Thanks for this Kristen! We moved in this direction in our district this year with a cohort of grade 7 teachers. We didn't do it because we had done research or even really knew much about Personalized Learning... we did it for practical reasons (many different interests/needs among the ~90 teachers involved and not enough of us to facilitate traditional PD in all areas), and because it "felt" like what was needed. The model worked very well according to what we've seen and the qualitative feedback we've received from participants. It's great to read articles like this one and the one at http://bit.ly/1pNWNTH which confirm our "direction" and model.

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  9. Hmm... I posted a reply here, but it seems to have disappeared. Now I wonder if it got here in the first place.

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  10. Hi Alex - I'm sorry - I didn't see your reply but would love to read it!

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  11. Let's try this again...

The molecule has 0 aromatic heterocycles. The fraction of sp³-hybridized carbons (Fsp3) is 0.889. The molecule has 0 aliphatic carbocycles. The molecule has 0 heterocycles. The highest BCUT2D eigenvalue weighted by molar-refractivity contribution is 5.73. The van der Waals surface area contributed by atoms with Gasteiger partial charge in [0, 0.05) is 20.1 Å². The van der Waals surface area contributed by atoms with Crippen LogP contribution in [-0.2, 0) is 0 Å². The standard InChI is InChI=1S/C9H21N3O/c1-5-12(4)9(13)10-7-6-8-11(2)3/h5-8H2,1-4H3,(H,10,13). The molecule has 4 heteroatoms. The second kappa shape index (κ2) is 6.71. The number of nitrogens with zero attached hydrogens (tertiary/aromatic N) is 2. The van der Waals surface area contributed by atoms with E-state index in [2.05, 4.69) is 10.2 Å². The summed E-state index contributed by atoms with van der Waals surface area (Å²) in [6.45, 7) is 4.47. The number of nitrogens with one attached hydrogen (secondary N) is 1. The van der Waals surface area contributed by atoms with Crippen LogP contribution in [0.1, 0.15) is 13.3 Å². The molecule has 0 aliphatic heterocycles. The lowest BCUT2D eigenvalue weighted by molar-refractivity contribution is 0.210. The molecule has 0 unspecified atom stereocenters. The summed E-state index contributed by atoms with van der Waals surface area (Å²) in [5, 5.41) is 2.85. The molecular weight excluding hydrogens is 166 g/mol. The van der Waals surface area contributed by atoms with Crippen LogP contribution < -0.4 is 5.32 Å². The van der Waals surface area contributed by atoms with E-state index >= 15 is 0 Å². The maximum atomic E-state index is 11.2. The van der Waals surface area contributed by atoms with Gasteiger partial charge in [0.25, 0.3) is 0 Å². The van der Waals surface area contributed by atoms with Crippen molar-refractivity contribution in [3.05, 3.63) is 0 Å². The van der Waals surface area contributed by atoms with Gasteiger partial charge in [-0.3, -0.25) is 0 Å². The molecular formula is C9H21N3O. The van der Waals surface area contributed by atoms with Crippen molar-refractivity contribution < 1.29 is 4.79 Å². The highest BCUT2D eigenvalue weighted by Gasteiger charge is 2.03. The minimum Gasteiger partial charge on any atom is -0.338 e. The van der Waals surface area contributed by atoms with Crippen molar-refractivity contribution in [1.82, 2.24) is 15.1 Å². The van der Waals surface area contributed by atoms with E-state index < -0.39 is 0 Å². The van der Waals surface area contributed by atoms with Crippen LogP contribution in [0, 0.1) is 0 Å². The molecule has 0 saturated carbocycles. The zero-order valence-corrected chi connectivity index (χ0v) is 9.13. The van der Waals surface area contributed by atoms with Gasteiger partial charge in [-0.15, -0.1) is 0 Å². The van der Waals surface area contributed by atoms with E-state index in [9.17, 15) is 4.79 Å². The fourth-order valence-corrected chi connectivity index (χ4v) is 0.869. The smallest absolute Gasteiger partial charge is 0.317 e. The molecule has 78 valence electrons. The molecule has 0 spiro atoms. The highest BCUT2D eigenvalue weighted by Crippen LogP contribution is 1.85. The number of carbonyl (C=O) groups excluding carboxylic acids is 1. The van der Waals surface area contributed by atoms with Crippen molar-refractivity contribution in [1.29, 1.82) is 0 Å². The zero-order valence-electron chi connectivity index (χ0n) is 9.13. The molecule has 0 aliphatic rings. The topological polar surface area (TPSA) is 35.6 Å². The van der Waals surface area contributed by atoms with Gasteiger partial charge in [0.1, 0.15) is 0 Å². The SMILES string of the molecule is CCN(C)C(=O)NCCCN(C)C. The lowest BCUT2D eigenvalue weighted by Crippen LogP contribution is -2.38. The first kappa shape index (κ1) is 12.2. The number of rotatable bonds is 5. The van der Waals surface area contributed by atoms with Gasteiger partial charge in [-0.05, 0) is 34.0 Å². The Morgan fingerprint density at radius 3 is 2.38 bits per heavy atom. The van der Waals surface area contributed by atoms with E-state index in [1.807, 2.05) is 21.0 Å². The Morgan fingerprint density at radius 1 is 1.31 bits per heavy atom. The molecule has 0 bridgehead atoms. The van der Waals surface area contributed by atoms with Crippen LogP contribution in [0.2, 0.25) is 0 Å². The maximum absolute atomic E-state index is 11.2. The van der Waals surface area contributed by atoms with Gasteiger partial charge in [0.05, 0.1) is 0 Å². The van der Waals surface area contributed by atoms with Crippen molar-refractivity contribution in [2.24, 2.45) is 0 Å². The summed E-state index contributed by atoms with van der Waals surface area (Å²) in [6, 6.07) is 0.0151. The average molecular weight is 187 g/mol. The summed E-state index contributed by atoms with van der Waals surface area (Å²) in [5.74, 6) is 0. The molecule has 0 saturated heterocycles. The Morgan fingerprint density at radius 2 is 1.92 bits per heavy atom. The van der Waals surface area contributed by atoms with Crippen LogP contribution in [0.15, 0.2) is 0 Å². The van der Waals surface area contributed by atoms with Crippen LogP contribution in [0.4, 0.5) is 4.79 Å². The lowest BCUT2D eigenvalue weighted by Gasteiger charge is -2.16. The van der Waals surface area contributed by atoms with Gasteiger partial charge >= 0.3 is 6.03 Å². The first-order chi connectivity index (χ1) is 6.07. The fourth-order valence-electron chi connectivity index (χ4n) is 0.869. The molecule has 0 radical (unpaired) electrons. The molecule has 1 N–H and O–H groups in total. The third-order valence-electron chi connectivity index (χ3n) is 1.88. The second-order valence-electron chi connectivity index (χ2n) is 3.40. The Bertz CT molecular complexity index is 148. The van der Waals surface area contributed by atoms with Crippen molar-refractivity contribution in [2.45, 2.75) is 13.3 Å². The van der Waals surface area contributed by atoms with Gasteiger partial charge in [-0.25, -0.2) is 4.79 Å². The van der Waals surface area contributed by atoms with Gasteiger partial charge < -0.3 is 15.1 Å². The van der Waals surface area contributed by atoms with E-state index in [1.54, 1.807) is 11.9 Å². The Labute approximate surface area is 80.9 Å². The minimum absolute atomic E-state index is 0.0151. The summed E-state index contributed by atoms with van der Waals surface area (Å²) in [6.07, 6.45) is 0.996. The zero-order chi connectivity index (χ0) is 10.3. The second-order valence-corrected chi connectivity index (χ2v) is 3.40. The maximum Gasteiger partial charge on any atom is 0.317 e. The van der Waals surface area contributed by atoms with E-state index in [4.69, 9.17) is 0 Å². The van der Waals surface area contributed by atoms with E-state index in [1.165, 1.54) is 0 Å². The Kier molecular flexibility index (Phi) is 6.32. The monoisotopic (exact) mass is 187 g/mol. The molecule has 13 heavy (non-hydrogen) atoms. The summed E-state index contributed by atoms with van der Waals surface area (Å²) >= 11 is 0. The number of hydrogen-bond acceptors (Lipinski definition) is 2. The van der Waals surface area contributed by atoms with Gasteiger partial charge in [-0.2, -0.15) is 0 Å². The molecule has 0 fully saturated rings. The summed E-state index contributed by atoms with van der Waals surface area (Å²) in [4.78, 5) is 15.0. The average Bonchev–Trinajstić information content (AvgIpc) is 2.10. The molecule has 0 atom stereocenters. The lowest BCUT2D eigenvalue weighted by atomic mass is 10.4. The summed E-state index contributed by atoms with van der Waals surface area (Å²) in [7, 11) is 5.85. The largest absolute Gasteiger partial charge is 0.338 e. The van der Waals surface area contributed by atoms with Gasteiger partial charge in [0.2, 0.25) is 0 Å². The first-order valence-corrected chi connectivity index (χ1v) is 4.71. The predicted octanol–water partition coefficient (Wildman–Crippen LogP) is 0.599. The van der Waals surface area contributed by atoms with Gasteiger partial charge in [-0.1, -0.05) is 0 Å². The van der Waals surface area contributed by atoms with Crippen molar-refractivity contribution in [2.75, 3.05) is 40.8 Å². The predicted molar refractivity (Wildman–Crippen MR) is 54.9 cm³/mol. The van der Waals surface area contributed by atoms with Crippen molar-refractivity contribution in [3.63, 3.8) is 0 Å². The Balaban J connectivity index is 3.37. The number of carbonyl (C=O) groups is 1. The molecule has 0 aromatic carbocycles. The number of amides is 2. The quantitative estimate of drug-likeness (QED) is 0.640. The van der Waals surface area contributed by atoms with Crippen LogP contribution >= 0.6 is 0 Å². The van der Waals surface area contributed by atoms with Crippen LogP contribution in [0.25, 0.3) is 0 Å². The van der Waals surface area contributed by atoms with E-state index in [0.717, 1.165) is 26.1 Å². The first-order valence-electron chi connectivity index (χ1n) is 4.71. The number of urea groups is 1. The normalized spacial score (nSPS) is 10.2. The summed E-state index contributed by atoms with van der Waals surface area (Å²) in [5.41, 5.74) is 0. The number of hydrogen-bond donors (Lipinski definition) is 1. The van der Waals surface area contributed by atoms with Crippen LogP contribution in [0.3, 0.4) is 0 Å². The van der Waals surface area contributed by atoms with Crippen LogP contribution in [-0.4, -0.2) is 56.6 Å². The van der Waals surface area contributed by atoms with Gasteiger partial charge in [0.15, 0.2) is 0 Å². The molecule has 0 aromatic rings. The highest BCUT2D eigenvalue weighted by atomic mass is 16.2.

I read this post and the one at http://bit.ly/1pNWNTH within a couple of days of each other. It was great to read the thoughts included in both because it reaffirms what we did in our District this year. Because of the volume of PD that needed to be delivered and the number of Technology Integration Specialists available we needed to change our model of delivery. We "felt" that teachers needed more time to pursue their own areas of interest (within the parameters of 21st Century teaching/learning) so we created a model that would speak to that need. We brought the teachers in for centralized common content as a foundation on which they could build and between those sessions we provided them with time to work on their own. As we suspected, this worked very well. Teachers worked individually, in small groups that had common needs/interests, and in larger groups when it was felt that was most efficient. In several cases we observed a secondary benefit of individuals spontaneously taking on leadership roles. We are planning a first ever (in our district) unConference as a final wrap up to the year's PD activity for this group.